Shells, Smells, and the Horrible Flip-Flops of Doom
Feiwel & Friends, Hardcover, 9781250000811, 179pp.
Publication Date: May 8, 2012
Justin is going to start fourth grade but first, he has to survive the summer. He "gets" to go to camp every day on a bus. He "gets" to experience all sorts of new things: Bugs. Mess hall food. Flip-flops (they hurt the space between his toes "and "they're hard to walk in). And (gulp ) swimming.
Justin's little sister, Elizabeth, seems to deal with camp just fine. So do his friends. Justin is trying very hard not to be a worried kid anymore, especially when it comes to making friends at camp, including a new kid who is kind of . . . rough. After all, Justin is going to be in fourth grade. It's time to be brave. Right?
Matthew Cordell spilled a whole bottle of ink while drawing this book. Forgive him, white carpet is painfully boring. Matthew lives in the suburbs of Chicago with his wife, writer Julie Halpern, and their daughter, Romy. He is the author and illustrator of Trouble Gum and the illustrator of Toot Toot Zoom!, Mighty Casey, Righty and Lefty, and Toby and the Snowflakes, which was written by his wife.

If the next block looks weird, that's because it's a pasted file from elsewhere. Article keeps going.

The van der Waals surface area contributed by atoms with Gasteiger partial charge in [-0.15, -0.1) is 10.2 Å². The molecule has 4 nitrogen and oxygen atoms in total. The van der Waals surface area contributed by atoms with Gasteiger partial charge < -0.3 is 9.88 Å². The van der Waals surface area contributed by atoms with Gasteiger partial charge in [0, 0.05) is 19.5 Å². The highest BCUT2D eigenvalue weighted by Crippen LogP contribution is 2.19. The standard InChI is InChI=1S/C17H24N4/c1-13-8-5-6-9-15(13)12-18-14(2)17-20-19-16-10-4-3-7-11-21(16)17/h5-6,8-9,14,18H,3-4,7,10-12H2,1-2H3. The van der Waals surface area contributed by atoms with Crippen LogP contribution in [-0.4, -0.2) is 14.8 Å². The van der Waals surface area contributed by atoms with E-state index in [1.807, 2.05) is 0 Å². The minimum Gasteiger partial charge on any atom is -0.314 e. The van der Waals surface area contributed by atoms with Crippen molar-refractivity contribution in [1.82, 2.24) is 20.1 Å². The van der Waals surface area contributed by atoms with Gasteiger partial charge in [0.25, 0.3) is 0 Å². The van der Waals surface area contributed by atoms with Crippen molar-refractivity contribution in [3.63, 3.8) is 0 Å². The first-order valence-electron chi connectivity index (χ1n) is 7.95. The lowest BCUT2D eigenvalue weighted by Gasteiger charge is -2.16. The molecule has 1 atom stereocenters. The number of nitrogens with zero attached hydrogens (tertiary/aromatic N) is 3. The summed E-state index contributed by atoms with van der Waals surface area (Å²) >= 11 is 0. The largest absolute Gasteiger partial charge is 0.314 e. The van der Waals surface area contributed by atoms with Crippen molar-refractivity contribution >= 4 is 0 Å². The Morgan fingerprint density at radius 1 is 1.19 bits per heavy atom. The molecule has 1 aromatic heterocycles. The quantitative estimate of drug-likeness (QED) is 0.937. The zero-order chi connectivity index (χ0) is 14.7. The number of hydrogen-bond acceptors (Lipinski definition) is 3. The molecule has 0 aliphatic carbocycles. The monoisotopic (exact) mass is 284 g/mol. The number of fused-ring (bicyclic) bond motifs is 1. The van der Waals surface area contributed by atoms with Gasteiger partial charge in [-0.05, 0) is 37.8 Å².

"Vail seems to know exactly what third graders are thinking.”--School Library Journal
“Hilarious, laugh-out-loud fun for middle-grade readers.” --Kirkus, Starred
Praise for Justin Case: School, Drool, and Other Daily Disasters:
A Kirkus Reviews Best Book of 2010
An IndieBound Selection for Fall 2010
“The writing is sharp, unpredictably clever, and establishes third grade as a minefield of the absurd—which, is to say, real life.”—Avi, Newbery Medalist
“Vail employs easy, direct language in a rhythm, and syntax that captures the essence of a charming, lovable, and very believable boy. Readers transitioning to longer fiction will groan, sympathize, and laugh out loud in delight. Absolutely marvelous.” —Kirkus Reviews, starred review
“Honest and full of heart, Justin Case is a story for an oft-ignored segment of kids: the sensitive, introverted, and observant. The format will remind many readers of Diary of a Wimpy Kid, but with fewer illustrations and a more reflective tone than Jeff Kinney’s series. This is subtly satisfying storytelling.”—School Library Journal